Mastering PAC-MAN
Mastering PAC-MAN
Author: Ken Uston
Book Type: Paperback
  • Currently 5/5 Stars.
 1
Review Date: 7/8/2017


What I like about this book is it studies Pac-Man like card counting. I've read a couple of books on card counting and this book looks at the way it's programed like blackjack in order to beat the game. For example, there are maps the show which way the ghosts go so you know which routes to take in the game. It also tells you when to eat items in order to get a bigger score. This book explains everything so you know how to use the techniques.

There is also some cool information on the game. I wouldn't recommend if you don't want to have the game spoiled because there are some spoilers in here. I enjoyed reading the stories Ken used about himself and some other Pac-Man players he knows. Although I do wish stores were longer. I think any gamer will enjoy this book.


Mentally Incontinent: That Time I Burned Down a Hooters, That Time My Stalker Crashed on My Couch, and Nine Other Stories from My Weird Life
Review Date: 6/8/2017
Helpful Score: 1


Joe Peacocks stories are a light and funny read. I loved all the stories because they almost all take place in the 1990s. I enjoyed hearing funny stories that involves some things from my child hood like Super Mario World and Super Nintendo and some things I didn't know about like the phone line that you call to order music off of. I never thought is was possible for someone to have that many bad birthdays. It was scary to read about the weapons in a couple of stories. If you love reading the stories magazines print from the mail they get, you'll love this book.


The Path to Power
The Path to Power
Author: Margaret Thatcher
Book Type: Hardcover
  • Currently 4.4/5 Stars.
 4
Review Date: 11/27/2017


I like how the book is chronological like a history textbook and it's filled with pictures and she refers to a lot of books.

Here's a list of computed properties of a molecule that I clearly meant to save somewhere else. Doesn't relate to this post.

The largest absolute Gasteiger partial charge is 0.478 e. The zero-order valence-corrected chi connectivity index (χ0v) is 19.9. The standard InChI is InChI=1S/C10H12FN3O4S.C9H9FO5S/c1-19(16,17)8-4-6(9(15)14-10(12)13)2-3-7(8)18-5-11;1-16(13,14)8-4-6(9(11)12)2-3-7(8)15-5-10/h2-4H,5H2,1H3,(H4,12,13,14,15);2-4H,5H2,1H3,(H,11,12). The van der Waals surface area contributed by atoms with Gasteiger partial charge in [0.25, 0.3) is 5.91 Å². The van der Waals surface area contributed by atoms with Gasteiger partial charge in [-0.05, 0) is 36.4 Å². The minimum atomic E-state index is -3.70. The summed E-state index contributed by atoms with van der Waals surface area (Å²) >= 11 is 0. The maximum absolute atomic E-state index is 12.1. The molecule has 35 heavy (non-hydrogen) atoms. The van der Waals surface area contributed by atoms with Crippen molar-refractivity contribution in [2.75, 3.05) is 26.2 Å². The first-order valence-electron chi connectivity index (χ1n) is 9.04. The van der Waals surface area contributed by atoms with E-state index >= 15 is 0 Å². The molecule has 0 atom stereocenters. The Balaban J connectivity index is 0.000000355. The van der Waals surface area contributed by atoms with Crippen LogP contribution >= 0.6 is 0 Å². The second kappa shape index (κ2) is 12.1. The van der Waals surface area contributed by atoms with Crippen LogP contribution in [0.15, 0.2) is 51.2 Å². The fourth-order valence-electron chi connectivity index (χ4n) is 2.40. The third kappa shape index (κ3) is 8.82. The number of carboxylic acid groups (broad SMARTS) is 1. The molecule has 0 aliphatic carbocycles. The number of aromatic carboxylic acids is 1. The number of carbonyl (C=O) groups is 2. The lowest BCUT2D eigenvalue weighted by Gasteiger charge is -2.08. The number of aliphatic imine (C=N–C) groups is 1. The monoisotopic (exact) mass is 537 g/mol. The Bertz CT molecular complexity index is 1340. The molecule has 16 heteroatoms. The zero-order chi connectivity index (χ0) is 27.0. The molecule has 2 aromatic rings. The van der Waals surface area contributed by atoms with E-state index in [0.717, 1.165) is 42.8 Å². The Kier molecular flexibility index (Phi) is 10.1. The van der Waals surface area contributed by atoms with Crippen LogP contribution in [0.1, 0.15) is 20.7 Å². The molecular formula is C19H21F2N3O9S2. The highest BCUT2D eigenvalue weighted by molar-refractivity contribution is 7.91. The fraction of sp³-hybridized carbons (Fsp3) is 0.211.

Readers Digest 1993 Volume 1
Review Date: 9/11/2016


All four of these books are pretty good. Every Living Thing is an autobiography of a animal doctor in Britain during the 1950s. It involved James Herriot going around England helping animals. I couldn't put this book down and if your an animal lover you'll feel the same way.

All Around The Town is a psychological thriller. I liked the book since it involves a college English teacher and it's a little disturbing since its about a girl who is kidnapped and raped at a young age.

Besides Every Living Thing, Colony is my favorite book out of here. It's the longest story and almost covers someone entire lifetime living in Maine. I learned some things about New England life like what ospreys and saltboxes are.

The last book is about a lawyer in Michigan working on a case and discovers a scam among the judges looking over his case. I liked learning about how lawyers work on cases since I don't know any lawyers personally.


Stuff White People Like: The Definitive Guide to the Unique Taste of Millions
Review Date: 6/25/2016


I found out about this book when I saw an interview with the author on Internet Superstar. Christian Lander said something interesting on the interview the you don't necessary have to be white to be apart of white culture. For example, he said he had a Filipino friend who was even more whiter than him. So I decided to check the book out after I saw the interview.

Probably the funniest part of the book are the entries about white people love getting liberal arts degrees and not being able to make enough money to support themselves unless they became college professors or lawyers. Since I myself am white and I gradated college with a liberal arts degree and currently live with my parents. This book helped me give me some ideas about what I want to do for a career. Who knows maybe I'll run a non for profit organization someday :)

Stuff White People is definitely recommended read for anyone looking to understanding white culture and getting a couple of laughs at the same time.


Uncle Tom's Cabin (Signet Classics)
Uncle Tom's Cabin (Signet Classics)
Author: Harriet Beecher Stowe
Book Type: Paperback
  • Currently 4.2/5 Stars.
 5
Review Date: 7/29/2016


This book is a classic in American literature and history. I learned a lot about system of slavery in the 19th century as well as the horrors of it.


Who Wants to Be A Millionaire: The Official Books From the Hit TV Show
Review Date: 6/9/2016


This book is mostly a game book for you to play Who Wants to be a Millionaire with your family or friends.
Although there is some interesting information about the show like how it came to the United States from Britain and original ideas for lifelines that were eventually scraped. If your a fan of the show it's definitely worth reading.